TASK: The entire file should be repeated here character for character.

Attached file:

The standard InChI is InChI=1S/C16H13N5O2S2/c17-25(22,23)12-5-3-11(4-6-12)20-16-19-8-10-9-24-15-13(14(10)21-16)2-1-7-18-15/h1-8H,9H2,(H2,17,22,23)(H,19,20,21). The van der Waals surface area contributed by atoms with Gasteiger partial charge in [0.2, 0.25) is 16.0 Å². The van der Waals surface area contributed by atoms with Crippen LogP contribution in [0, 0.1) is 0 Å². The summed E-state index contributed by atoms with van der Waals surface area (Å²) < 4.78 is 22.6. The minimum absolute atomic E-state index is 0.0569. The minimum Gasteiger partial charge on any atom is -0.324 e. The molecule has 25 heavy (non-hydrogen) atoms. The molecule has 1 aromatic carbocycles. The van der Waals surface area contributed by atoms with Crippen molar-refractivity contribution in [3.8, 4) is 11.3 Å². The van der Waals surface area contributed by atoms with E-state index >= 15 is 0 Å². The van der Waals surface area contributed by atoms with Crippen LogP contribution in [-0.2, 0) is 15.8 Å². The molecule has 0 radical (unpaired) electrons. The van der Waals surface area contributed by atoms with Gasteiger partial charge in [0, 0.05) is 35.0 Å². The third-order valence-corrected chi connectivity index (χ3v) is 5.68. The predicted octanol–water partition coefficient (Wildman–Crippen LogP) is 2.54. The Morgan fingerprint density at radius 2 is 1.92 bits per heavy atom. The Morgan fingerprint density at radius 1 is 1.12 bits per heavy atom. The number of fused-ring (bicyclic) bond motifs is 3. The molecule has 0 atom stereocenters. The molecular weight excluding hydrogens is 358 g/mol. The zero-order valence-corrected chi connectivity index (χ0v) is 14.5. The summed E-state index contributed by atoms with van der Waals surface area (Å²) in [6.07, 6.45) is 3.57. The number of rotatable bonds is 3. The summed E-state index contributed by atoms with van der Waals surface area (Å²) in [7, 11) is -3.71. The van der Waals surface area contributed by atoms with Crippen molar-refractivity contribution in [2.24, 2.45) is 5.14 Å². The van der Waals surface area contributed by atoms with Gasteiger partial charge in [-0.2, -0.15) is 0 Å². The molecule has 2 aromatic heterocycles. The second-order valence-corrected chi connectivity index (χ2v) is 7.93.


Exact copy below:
The standard InChI is InChI=1S/C16H13N5O2S2/c17-25(22,23)12-5-3-11(4-6-12)20-16-19-8-10-9-24-15-13(14(10)21-16)2-1-7-18-15/h1-8H,9H2,(H2,17,22,23)(H,19,20,21). The van der Waals surface area contributed by atoms with Gasteiger partial charge in [0.2, 0.25) is 16.0 Å². The van der Waals surface area contributed by atoms with Crippen LogP contribution in [0, 0.1) is 0 Å². The summed E-state index contributed by atoms with van der Waals surface area (Å²) < 4.78 is 22.6. The minimum absolute atomic E-state index is 0.0569. The minimum Gasteiger partial charge on any atom is -0.324 e. The molecule has 25 heavy (non-hydrogen) atoms. The molecule has 1 aromatic carbocycles. The van der Waals surface area contributed by atoms with Crippen molar-refractivity contribution in [3.8, 4) is 11.3 Å². The van der Waals surface area contributed by atoms with E-state index >= 15 is 0 Å². The van der Waals surface area contributed by atoms with Crippen LogP contribution in [-0.2, 0) is 15.8 Å². The molecule has 0 radical (unpaired) electrons. The van der Waals surface area contributed by atoms with Gasteiger partial charge in [0, 0.05) is 35.0 Å². The third-order valence-corrected chi connectivity index (χ3v) is 5.68. The predicted octanol–water partition coefficient (Wildman–Crippen LogP) is 2.54. The Morgan fingerprint density at radius 2 is 1.92 bits per heavy atom. The Morgan fingerprint density at radius 1 is 1.12 bits per heavy atom. The number of fused-ring (bicyclic) bond motifs is 3. The molecule has 0 atom stereocenters. The molecular weight excluding hydrogens is 358 g/mol. The zero-order valence-corrected chi connectivity index (χ0v) is 14.5. The summed E-state index contributed by atoms with van der Waals surface area (Å²) in [6.07, 6.45) is 3.57. The number of rotatable bonds is 3. The summed E-state index contributed by atoms with van der Waals surface area (Å²) in [7, 11) is -3.71. The van der Waals surface area contributed by atoms with Crippen molar-refractivity contribution in [2.24, 2.45) is 5.14 Å². The van der Waals surface area contributed by atoms with Gasteiger partial charge in [-0.2, -0.15) is 0 Å². The molecule has 2 aromatic heterocycles. The second-order valence-corrected chi connectivity index (χ2v) is 7.93.